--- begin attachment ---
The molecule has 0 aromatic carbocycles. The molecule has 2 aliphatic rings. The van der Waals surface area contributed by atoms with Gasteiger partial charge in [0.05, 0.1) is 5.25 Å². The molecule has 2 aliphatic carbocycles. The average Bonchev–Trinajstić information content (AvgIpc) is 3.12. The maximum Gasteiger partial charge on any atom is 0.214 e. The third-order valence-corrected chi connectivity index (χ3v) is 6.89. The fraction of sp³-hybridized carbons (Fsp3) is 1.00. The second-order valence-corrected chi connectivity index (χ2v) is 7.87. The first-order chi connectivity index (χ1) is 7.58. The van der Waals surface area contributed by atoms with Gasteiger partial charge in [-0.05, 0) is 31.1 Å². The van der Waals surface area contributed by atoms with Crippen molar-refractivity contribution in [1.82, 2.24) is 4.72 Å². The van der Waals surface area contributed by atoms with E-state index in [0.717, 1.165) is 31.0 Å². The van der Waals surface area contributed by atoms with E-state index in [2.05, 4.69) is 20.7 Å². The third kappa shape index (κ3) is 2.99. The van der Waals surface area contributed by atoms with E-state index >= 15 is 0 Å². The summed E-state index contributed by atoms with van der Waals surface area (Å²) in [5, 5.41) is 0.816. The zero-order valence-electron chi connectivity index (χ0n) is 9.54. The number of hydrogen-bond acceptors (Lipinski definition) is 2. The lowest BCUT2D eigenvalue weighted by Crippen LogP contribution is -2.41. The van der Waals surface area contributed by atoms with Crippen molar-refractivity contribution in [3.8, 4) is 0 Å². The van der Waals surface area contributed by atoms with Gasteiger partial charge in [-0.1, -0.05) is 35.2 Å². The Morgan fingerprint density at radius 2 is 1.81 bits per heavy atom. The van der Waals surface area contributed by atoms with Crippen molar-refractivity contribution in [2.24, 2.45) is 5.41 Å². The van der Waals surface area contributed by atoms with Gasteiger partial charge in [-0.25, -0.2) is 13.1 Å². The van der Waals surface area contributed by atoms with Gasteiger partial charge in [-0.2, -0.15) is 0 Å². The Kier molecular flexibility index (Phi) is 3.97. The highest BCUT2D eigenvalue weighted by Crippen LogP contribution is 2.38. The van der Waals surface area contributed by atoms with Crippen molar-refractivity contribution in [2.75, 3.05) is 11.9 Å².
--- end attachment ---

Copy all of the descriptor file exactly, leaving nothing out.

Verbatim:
The molecule has 0 aromatic carbocycles. The molecule has 2 aliphatic rings. The van der Waals surface area contributed by atoms with Gasteiger partial charge in [0.05, 0.1) is 5.25 Å². The molecule has 2 aliphatic carbocycles. The average Bonchev–Trinajstić information content (AvgIpc) is 3.12. The maximum Gasteiger partial charge on any atom is 0.214 e. The third-order valence-corrected chi connectivity index (χ3v) is 6.89. The fraction of sp³-hybridized carbons (Fsp3) is 1.00. The second-order valence-corrected chi connectivity index (χ2v) is 7.87. The first-order chi connectivity index (χ1) is 7.58. The van der Waals surface area contributed by atoms with Gasteiger partial charge in [-0.05, 0) is 31.1 Å². The van der Waals surface area contributed by atoms with Crippen molar-refractivity contribution in [1.82, 2.24) is 4.72 Å². The van der Waals surface area contributed by atoms with E-state index in [0.717, 1.165) is 31.0 Å². The van der Waals surface area contributed by atoms with E-state index in [2.05, 4.69) is 20.7 Å². The third kappa shape index (κ3) is 2.99. The van der Waals surface area contributed by atoms with E-state index >= 15 is 0 Å². The summed E-state index contributed by atoms with van der Waals surface area (Å²) in [5, 5.41) is 0.816. The zero-order valence-electron chi connectivity index (χ0n) is 9.54. The number of hydrogen-bond acceptors (Lipinski definition) is 2. The lowest BCUT2D eigenvalue weighted by Crippen LogP contribution is -2.41. The van der Waals surface area contributed by atoms with Crippen molar-refractivity contribution in [3.8, 4) is 0 Å². The van der Waals surface area contributed by atoms with Gasteiger partial charge in [-0.1, -0.05) is 35.2 Å². The Morgan fingerprint density at radius 2 is 1.81 bits per heavy atom. The van der Waals surface area contributed by atoms with Crippen molar-refractivity contribution in [2.24, 2.45) is 5.41 Å². The van der Waals surface area contributed by atoms with Gasteiger partial charge in [-0.25, -0.2) is 13.1 Å². The van der Waals surface area contributed by atoms with Gasteiger partial charge in [-0.2, -0.15) is 0 Å². The Kier molecular flexibility index (Phi) is 3.97. The highest BCUT2D eigenvalue weighted by Crippen LogP contribution is 2.38. The van der Waals surface area contributed by atoms with Crippen molar-refractivity contribution in [2.75, 3.05) is 11.9 Å².